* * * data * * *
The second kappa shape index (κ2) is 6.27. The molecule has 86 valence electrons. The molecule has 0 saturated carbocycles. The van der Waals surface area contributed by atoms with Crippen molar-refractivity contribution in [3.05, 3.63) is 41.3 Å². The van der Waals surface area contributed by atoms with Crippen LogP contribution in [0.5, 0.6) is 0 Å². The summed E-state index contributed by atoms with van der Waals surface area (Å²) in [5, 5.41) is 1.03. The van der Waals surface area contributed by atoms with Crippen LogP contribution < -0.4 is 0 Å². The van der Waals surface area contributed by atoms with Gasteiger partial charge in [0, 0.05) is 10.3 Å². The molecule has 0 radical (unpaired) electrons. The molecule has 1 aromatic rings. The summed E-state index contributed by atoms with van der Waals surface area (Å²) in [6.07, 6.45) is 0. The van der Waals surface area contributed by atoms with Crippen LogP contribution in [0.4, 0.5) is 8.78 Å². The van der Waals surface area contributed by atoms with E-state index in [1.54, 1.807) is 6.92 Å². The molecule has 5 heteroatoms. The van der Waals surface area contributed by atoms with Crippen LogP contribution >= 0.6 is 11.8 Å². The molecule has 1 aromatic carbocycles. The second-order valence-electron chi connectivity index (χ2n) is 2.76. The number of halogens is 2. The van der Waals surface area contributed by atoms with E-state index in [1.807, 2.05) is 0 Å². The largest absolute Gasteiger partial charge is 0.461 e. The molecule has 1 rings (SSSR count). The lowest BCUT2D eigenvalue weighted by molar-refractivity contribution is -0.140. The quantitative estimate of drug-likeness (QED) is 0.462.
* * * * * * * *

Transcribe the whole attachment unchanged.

The second kappa shape index (κ2) is 6.27. The molecule has 86 valence electrons. The molecule has 0 saturated carbocycles. The van der Waals surface area contributed by atoms with Crippen molar-refractivity contribution in [3.05, 3.63) is 41.3 Å². The van der Waals surface area contributed by atoms with Crippen LogP contribution in [0.5, 0.6) is 0 Å². The summed E-state index contributed by atoms with van der Waals surface area (Å²) in [5, 5.41) is 1.03. The van der Waals surface area contributed by atoms with Crippen LogP contribution < -0.4 is 0 Å². The van der Waals surface area contributed by atoms with Gasteiger partial charge in [0, 0.05) is 10.3 Å². The molecule has 0 radical (unpaired) electrons. The molecule has 1 aromatic rings. The summed E-state index contributed by atoms with van der Waals surface area (Å²) in [6.07, 6.45) is 0. The van der Waals surface area contributed by atoms with Crippen LogP contribution in [0.4, 0.5) is 8.78 Å². The van der Waals surface area contributed by atoms with E-state index in [1.54, 1.807) is 6.92 Å². The molecule has 5 heteroatoms. The van der Waals surface area contributed by atoms with Crippen LogP contribution >= 0.6 is 11.8 Å². The molecule has 1 aromatic carbocycles. The second-order valence-electron chi connectivity index (χ2n) is 2.76. The number of halogens is 2. The van der Waals surface area contributed by atoms with E-state index in [1.807, 2.05) is 0 Å². The largest absolute Gasteiger partial charge is 0.461 e. The molecule has 1 rings (SSSR count). The lowest BCUT2D eigenvalue weighted by molar-refractivity contribution is -0.140. The quantitative estimate of drug-likeness (QED) is 0.462.